At the risk of being held as a damnable blasphemer, I would also contend that for all that is identifiably "Aphex Twin" about this album, as often as not, I was thinking as much of late 90s Squarepusher while listening. I should emphasise, however, that this is neither a criticism nor an indicator I didn't enjoy what I was hearing – quite the opposite. "Syro", on the surface at least (and surface is definitely a concept that can be applied to Aphex Twin releases, as they all contain unfathomable depths, even at their sparsest moments) sometimes sounds like where I would have expected Tom Jenkinson's sound to go rather than where it did ("Hello Everything", "Just a Souvenir" and subsequently "Shobaleader One"). And again, this is no bad thing.
Also interesting to note is the lack of "look at me" moments. No Satanic vocals, deliberate iconoclasm, or foregrounded weirdness. This is an album that is, straight up, top to bottom and throughout, about the music. All of which is to be expected from an artist whose career spans more than 2 decades. Moreover, the epithet "artist" is of note. Many "artists" fail to mature. They go on attempting to create the same impact they did at the beginning of their careers, and attempt to achieve the same accolades and commercial successes. These are, obviously enough, better known as "pop stars" in the main, and art is rarely, if ever, their goal. U2 and Madonna are obvious examples of this syndrome, both somehow believing that a refusal to act their age is enough to be convincing substitutes for twentysomethings doing the same basic thing again: the refusal simply isn't enough, and James is clearly aware of this (albeit within his non-central "Star" position). What is needed is an innate understanding that the authenticity is the primary element to get right. After that, everything should fall into place (perhaps with a little bit of nudging). There is nothing obviously innovative about "Syro". And it is clear that James wasn't striving for that. Instead, he has striven to present the sounds and techniques, the stylistic idiosyncrasies, and his personal habits/preferences of musical composition in the best possible way. And in this, he has certainly achieved his desired ambition.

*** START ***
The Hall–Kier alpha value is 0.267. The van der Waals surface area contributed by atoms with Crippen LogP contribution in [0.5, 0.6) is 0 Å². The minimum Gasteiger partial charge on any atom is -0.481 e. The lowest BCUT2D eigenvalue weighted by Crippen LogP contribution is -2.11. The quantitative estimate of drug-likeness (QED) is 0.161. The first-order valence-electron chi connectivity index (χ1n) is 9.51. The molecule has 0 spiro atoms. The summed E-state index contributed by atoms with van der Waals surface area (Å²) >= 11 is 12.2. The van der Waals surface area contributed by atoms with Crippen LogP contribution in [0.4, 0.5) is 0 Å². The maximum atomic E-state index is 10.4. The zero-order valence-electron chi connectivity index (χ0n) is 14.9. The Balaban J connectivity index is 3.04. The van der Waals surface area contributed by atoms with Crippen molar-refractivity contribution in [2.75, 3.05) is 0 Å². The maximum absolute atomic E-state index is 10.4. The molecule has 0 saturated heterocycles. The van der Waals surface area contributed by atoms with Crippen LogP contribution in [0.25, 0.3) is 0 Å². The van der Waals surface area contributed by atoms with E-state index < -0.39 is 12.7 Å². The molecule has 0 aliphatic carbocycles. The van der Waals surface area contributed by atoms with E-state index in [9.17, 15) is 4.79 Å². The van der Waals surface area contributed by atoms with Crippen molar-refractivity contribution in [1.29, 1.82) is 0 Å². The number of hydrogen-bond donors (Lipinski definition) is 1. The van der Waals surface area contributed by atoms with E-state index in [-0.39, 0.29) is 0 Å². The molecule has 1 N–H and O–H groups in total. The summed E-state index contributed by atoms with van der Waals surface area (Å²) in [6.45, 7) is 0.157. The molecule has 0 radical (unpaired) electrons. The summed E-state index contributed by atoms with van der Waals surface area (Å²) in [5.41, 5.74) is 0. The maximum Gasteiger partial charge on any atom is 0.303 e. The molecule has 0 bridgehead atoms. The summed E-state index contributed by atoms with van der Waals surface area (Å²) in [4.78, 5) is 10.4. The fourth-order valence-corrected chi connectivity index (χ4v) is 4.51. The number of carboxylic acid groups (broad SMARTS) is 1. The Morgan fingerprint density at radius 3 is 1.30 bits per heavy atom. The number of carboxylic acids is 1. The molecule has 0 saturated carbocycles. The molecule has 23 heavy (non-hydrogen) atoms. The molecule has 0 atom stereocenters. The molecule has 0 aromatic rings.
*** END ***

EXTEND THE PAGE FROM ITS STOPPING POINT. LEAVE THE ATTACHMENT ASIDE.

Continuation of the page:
Of course, what I am essentially doing here, as many writers on music will do and have already done, is mindraping Richard D. James. I am thinking thoughts, based upon listening to his album "Syro" and asserting that my thoughts and his are synchronized. I have my doubts about that. I have very strong doubts, indeed.
This is the problem with Richard D. James or Aphex Twin or whatever moniker he chooses to use/abuse: you can never be certain of what he is up to. Is he taking the piss with this bit that sounds like the aftermath of a sponsored milk-guzzle by a battalion of lactose-intolerant penguins? Is he really in earnest with those bizarre vocal snippets that are processed beyond comprehension? Does he mean a word he says in interviews?
This uncertainty about "authorial intention" is a major part of the appeal James's music has. He is an anti-celebrity, both figuratively, and literally. He has reached a point where he could release almost anything, and get away with it. The trouble is, you can never be quite certain that he isn't doing that already. As I write this, I have a nagging feeling that whatever I write, there is a strong chance that, if he should ever read it, he might be reduced to a human cartoon scribble of howling laughter, like La Linea, perhaps.
Will I still be listening to this album in 20 years with the same warm fuzzy glow I get when listening to "Selected Ambient Works 85-92" or "I Care Because You Do" or "Richard D. James" or even the slightly tougher listen of "Drukqs"? I honestly don't know. I didn't expect to still be listening to any of the other aforementioned albums, so how can I be certain now? So, no proclamation that this will be forever heralded as a masterpiece, either. That would be foolish, even if it turns out to be true.
"Reviewing" an album is basically something that one does for a number of reasons, but fundamentally, you are trying to express why you like or dislike it. I like this album, quite a bit in fact. At this stage, I am not certain of the specific whys and wherefores involved: it is simply too densely constructed for a useful deconstruction of what I find appealing.
Despite having busily scribed 1500+ words or so about this artist and his latest album here, the fact remains that the only review of this album that is worth your time, and that will be 100% reliable is the review it will create inside your own head when you listen to it. All I can do is recommend that you review it thus at the first available opportunity. You decide. And then see if you can encapsulate your feelings after a half dozen playthroughs. ;)